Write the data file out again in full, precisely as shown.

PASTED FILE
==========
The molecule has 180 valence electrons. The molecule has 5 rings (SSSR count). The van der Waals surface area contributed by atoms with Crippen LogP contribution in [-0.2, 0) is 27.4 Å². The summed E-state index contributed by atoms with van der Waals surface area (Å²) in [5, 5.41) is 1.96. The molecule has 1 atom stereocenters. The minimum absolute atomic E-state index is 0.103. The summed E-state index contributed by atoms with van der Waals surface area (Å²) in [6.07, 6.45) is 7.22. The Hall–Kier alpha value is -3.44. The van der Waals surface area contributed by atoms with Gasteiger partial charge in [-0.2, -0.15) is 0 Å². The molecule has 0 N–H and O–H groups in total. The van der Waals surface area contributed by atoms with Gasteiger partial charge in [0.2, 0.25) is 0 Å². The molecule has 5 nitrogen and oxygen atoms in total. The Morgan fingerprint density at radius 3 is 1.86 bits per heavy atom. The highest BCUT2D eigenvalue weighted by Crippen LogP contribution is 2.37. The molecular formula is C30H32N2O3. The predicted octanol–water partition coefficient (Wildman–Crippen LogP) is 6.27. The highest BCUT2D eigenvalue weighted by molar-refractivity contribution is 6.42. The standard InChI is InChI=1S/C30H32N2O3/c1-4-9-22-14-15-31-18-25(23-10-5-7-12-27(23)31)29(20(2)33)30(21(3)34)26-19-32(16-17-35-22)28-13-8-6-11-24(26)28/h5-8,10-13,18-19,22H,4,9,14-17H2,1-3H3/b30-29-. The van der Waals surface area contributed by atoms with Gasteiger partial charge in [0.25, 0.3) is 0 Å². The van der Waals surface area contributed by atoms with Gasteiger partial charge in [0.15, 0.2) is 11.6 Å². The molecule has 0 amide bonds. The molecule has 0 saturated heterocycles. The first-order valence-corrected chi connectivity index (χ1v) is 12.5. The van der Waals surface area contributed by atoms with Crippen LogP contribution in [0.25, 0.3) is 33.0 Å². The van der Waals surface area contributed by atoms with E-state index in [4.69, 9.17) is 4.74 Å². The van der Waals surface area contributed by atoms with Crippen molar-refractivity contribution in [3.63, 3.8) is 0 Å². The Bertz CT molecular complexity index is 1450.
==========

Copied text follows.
The molecule has 180 valence electrons. The molecule has 5 rings (SSSR count). The van der Waals surface area contributed by atoms with Crippen LogP contribution in [-0.2, 0) is 27.4 Å². The summed E-state index contributed by atoms with van der Waals surface area (Å²) in [5, 5.41) is 1.96. The molecule has 1 atom stereocenters. The minimum absolute atomic E-state index is 0.103. The summed E-state index contributed by atoms with van der Waals surface area (Å²) in [6.07, 6.45) is 7.22. The Hall–Kier alpha value is -3.44. The van der Waals surface area contributed by atoms with Gasteiger partial charge in [-0.2, -0.15) is 0 Å². The molecule has 0 N–H and O–H groups in total. The van der Waals surface area contributed by atoms with Gasteiger partial charge in [0.2, 0.25) is 0 Å². The molecule has 5 nitrogen and oxygen atoms in total. The Morgan fingerprint density at radius 3 is 1.86 bits per heavy atom. The highest BCUT2D eigenvalue weighted by Crippen LogP contribution is 2.37. The molecular formula is C30H32N2O3. The predicted octanol–water partition coefficient (Wildman–Crippen LogP) is 6.27. The highest BCUT2D eigenvalue weighted by molar-refractivity contribution is 6.42. The standard InChI is InChI=1S/C30H32N2O3/c1-4-9-22-14-15-31-18-25(23-10-5-7-12-27(23)31)29(20(2)33)30(21(3)34)26-19-32(16-17-35-22)28-13-8-6-11-24(26)28/h5-8,10-13,18-19,22H,4,9,14-17H2,1-3H3/b30-29-. The van der Waals surface area contributed by atoms with Gasteiger partial charge in [0.25, 0.3) is 0 Å². The van der Waals surface area contributed by atoms with Gasteiger partial charge in [0.15, 0.2) is 11.6 Å². The molecule has 0 amide bonds. The molecule has 0 saturated heterocycles. The first-order valence-corrected chi connectivity index (χ1v) is 12.5. The van der Waals surface area contributed by atoms with Crippen LogP contribution in [0.25, 0.3) is 33.0 Å². The van der Waals surface area contributed by atoms with E-state index in [4.69, 9.17) is 4.74 Å². The van der Waals surface area contributed by atoms with Crippen molar-refractivity contribution in [3.63, 3.8) is 0 Å². The Bertz CT molecular complexity index is 1450.